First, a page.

Title page for ETD etd-06122006-144104

Type of Document Dissertation
Author Mmela, Edith
Author's Email Address emmela@vt.edu
URN etd-06122006-144104
Title Implementing Integrated Literacy Approaches in an English Classroom in Malawi
Degree PhD
Department Teaching and Learning
Advisory Committee
Advisor Name Title
Barksdale, Mary Alice Committee Chair
Kelly, Patricia Proudfoot Committee Member
Niles, Jerome A. Committee Member
Tlou, Josiah S. Committee Member
  • reflection
  • collaborative inquiry
  • teacher learning
  • second language learning
  • professional development
Date of Defense 2006-04-04
Availability unrestricted

The purpose of the study was to discover how teachers learn to teach. This was done through the process of answering the question “How does a teacher acting as a co-researcher come to understand the learner-centered integrated literacy approaches in an English classroom in Malawi?” The learner-centered integrated literacy approaches is a concept derived from a constructivist philosophy of teaching. English is an important language in Malawi because it is the official language (Kayambazinthu, 1998). For that reason children are motivated to learn it as a second language. However, their achievement in English is critically low (Banda, Mchikoma, Chimombo, & Milner, 2001;Kishindo, Susuwere, Ndalama & Mwale, 2005; Williams, 1993). According to Ministry of Education and UNICEF (1998) and Williams (1993) teachers’ complete reliance on traditional teacher-centered approaches was believed to be one of the major causes of school children’s failure to acquire English as a second language for their literacy development in Malawi. The assumption was that improving teacher practice by introducing constructivists-based, learner-centered, integrated literacy approaches, which are believed to be more effective for second language learning, than the former, would illuminate how teachers learn and ultimately improve teacher education practices and consequently teacher English teaching in the classroom.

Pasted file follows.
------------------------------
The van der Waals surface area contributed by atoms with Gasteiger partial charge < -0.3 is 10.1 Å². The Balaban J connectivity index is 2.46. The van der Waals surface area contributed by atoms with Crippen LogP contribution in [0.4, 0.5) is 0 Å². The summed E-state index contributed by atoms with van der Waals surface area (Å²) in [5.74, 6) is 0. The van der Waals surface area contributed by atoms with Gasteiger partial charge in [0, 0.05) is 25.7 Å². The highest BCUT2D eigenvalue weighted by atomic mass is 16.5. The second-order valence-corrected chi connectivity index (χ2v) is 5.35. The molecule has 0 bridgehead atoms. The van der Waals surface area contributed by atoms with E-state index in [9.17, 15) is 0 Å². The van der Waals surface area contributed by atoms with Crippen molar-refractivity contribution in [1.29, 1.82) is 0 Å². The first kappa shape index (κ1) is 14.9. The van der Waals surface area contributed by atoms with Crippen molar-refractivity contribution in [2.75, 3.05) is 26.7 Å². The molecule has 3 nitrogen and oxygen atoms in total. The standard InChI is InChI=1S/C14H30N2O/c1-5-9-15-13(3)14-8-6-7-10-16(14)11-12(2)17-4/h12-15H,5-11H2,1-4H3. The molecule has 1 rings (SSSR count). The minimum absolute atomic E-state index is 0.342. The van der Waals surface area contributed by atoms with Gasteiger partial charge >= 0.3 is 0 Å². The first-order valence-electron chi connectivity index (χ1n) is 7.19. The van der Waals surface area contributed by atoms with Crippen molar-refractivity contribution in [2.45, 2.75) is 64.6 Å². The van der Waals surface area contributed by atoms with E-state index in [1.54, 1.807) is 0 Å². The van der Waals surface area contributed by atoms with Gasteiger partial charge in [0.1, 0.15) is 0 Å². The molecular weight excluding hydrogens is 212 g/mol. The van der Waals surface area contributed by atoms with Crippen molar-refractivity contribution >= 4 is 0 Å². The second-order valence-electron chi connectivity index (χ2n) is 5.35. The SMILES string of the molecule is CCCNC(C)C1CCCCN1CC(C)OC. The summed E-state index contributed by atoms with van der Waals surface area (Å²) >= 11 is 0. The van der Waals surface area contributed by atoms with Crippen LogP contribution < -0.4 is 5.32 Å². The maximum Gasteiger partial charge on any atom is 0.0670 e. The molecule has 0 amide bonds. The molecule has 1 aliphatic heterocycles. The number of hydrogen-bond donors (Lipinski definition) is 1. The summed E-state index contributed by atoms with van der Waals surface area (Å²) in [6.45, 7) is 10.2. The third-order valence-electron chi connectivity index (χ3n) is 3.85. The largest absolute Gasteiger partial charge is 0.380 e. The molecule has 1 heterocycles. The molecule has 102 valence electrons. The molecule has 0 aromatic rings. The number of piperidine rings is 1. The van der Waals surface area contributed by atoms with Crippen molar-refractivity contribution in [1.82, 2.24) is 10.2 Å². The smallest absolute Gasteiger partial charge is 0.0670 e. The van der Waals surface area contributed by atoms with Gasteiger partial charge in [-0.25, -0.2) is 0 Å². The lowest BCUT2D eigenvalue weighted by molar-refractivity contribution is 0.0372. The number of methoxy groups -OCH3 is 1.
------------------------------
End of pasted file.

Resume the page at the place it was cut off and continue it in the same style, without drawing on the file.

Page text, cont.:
Data were collected from pre- and post-study interviews, a series of audio taped lesson planning and lesson reflections, lesson observation summaries, and a researcher’s journal. Data analysis and interpretation suggested that teacher learning is a gradual developmental process that depended very much on other interlaced processes of collaboration, inquiry, and reflective practice. It also demonstrated that the learner-centered integrated literacy approaches of the constructivism-based philosophy, which are also included in the Malawi curriculum but implementation is still a challenge in the primary classes, are possible. The results and process of the study could be used to improve teacher learning in Malawi. Finally, the study experience has illuminated the need for more exploration in the new areas of growth in English literacy.

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